Friday, April 8, 2011

Inflation expectations continue to heat up

As a follow up to a recent post about how the bond market is worrying about inflation, I post these charts. The top chart shows the relationship between 5-yr TIPS and 5-yr Treasuries, with the spread between their real yields (which equates to the market's expectation for the what the CPI will average over the next 5 years) now within a few bps of an all-time high (2.85%). The second chart does the same for 10-yr maturities, and the spread there has now reached 2.63%, which is also very close to its highest level since 2005.

The message of both charts is the same: inflation expectations are rising significantly. Fed supporters would be quick to note that this could just be a rational reaction to the recent and continuing rise in oil prices. But Fed critics have more ammunition: the very weak dollar, the broad-based rise in commodity prices, the all-time highs in precious metals, and the substantial rise observed to date in the producer price indices and the ISM prices paid indices. There is no shortage of evidence that monetary policy is extremely accommodative and inflation pressures are building. The last refuge of the inflation doves (the Phillips Curve theory of inflation) is being dismantled almost daily, as prices all over the world rise even as there remains plenty of slack in the U.S. economy.

To his credit, Dallas Fed President Richard Fisher today sounded a pretty strident inflation alarm: "Inflationary impulses are gaining ground in the rest of the world ... this will result in some unpleasant general price inflation numbers in the next few reporting periods ... there is the risk that we might breach our duty to hold inflation at bay."

I think it is now clear that the Fed has way overstayed its welcome with QE2, and I find it hard to believe that the rest of the Fed governors will ignore the mounting evidence of such. The ECB has already made the first move to tighten, and meanwhile the figurative rats are abandoning the sinking USS dollar (see my prior post on Brasil). QE2 is scheduled to finish in a few months, but if it is abandoned now it will hardly be cause for concern, since the remaining Treasuries to be bought represent only a very tiny fraction of the total outstanding, and thus are very unlikely to make much of a difference to yields and/or the economy. What will make a difference, of course, is a Fed decision to ignore the evidence of rising inflationary pressures.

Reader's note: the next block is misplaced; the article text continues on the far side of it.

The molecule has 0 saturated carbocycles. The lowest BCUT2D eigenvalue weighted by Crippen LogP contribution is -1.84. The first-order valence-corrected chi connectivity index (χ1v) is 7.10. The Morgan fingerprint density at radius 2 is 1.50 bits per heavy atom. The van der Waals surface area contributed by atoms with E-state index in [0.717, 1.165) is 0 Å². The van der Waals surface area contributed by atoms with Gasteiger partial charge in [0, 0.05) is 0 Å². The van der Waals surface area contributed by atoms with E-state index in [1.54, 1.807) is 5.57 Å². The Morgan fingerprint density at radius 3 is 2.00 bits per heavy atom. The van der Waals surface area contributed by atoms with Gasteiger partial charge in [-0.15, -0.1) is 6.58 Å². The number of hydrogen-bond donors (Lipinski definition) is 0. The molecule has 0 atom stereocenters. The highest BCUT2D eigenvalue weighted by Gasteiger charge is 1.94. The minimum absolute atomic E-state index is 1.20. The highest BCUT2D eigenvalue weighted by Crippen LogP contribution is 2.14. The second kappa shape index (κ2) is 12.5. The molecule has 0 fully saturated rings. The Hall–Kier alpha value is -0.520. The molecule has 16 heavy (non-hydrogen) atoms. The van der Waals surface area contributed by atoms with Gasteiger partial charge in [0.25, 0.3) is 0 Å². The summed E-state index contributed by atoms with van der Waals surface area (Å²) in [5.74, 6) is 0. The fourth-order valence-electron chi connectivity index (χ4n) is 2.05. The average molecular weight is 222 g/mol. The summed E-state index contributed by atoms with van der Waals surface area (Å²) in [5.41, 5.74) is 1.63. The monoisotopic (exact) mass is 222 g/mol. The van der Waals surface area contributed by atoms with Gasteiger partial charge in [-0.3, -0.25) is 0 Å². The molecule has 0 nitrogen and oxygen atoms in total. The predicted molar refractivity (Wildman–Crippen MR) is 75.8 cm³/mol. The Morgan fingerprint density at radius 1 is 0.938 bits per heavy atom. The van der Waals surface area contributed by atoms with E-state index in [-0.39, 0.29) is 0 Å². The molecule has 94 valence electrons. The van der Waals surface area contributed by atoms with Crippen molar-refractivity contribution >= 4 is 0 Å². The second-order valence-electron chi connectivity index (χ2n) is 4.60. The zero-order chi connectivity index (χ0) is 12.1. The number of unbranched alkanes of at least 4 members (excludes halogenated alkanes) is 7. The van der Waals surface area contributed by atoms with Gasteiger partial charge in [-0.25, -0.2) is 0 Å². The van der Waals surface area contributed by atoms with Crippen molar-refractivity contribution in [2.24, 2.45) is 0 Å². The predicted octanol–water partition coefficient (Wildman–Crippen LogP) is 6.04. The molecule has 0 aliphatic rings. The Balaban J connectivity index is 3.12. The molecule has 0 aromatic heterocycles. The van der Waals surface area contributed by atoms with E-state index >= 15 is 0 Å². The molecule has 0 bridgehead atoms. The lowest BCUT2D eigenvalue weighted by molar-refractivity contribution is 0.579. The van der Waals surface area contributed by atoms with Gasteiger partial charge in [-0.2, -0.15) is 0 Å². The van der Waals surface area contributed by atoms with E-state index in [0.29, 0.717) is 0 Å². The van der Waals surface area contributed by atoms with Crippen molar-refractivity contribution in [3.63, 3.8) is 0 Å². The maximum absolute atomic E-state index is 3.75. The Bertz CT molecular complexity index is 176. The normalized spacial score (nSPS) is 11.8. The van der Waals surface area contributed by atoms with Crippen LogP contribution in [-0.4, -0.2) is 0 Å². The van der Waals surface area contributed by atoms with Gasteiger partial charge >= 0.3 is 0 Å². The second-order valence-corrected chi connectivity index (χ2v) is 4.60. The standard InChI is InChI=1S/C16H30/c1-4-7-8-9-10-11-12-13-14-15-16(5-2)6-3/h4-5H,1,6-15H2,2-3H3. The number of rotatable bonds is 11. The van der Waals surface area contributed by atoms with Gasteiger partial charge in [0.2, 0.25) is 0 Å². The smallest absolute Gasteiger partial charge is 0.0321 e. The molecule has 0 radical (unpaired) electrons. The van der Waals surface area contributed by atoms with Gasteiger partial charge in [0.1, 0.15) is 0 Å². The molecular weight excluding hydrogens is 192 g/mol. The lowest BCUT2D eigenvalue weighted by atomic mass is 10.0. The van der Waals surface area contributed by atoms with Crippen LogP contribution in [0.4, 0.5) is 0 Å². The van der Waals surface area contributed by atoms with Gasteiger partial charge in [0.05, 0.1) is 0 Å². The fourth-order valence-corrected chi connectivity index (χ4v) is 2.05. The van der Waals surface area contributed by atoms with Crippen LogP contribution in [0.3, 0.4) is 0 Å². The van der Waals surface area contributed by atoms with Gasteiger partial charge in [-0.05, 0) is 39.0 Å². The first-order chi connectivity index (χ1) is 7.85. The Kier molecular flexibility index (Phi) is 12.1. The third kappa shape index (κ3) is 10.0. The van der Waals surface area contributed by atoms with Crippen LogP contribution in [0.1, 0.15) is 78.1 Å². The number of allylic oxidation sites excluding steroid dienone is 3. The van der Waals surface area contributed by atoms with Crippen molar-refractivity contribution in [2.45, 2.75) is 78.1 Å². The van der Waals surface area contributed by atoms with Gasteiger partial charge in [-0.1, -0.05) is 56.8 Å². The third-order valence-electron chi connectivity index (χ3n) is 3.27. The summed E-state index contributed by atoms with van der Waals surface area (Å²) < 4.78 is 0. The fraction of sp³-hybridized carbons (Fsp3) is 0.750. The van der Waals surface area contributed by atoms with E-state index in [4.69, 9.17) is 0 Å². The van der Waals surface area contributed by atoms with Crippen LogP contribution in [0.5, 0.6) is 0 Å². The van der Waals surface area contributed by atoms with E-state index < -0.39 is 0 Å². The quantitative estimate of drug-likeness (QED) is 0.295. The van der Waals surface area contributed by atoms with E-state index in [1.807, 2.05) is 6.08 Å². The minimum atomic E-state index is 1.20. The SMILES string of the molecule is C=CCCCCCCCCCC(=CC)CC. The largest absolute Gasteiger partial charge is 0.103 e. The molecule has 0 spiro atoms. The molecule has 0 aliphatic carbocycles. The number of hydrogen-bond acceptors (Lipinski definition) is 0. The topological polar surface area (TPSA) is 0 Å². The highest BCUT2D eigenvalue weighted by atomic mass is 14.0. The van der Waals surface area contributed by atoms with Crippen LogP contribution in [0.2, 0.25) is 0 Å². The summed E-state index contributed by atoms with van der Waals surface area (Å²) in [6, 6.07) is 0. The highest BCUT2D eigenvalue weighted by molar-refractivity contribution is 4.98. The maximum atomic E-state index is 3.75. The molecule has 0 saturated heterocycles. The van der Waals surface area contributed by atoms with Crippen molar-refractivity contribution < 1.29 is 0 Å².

Benjamin Cole said...

I am not trying to be snotty--am I reading these charts correctly? Expected inflation over the next 10 years is at 1 percent? After being negative in 2009 (a situation leading to deflation, the results of which are quite dire; see Japan).

Am I supposed to be alarmed about an anticipated 1 percent inflation rate? Has Richard Fisher looked at these charts, or did he just drive by a gasoline station?

If the market really expects a 1 percent inflation rate over the next 10 years, I would say we need to raise expectations up to 2 percent, the target rate (or three percent, if the CPI actually overstates inflation, as some say).

Really, with real estate soggy, and unemployment near 9 percent, and anticipated inflation at 1 percent for the next 10 years, I think Bernanke needs to do more, not less.

I just cannot fathom the current extreme sensitivity about inflation. What am I missing?

Scott Grannis said...

You are not reading the charts correctly. Expected inflation over the next 5 years is about 2.9% per year, and over the next 10 years is about 2.7% per year. Both of these expectations exceed the historical average inflation rate over the past 10 (2.4%) and 20 (2.5%) years.

Benjamin Cole said...

Oh, okay.

Still, the general trend on these charts, all through the 2000s, seems to be down, with a slight hiccup now--and now is when one would want a hiccup, to get us out of recession-deflation.

Thanks for answering my question. And I better wear my reading glasses.

brodero said...

Scott if you were the Fed I am curious how would you raise rates
and what speed do you think is appropriate?? The Eurodollar curve has a 1.00 3 month libor priced around
March to June of that to know your opinion.

Scott Grannis said...

If I were Bernanke, I would start out by announcing clearly my objectives, which would be to safeguard the purchasing power of the dollar. I would point to the importance of market signals (e.g., commodities, gold, the yield curve, the value of the dollar, TIPS spreads) as guides to policy decisions. I would reject the Phillips Curve theory of inflation. Then I might start the bidding by raising the funds rate target to at least 1-1.5%, but I would make it clear that there would be no "gradualist" approach. I would want to raise rates until the market signaled that I had done enough.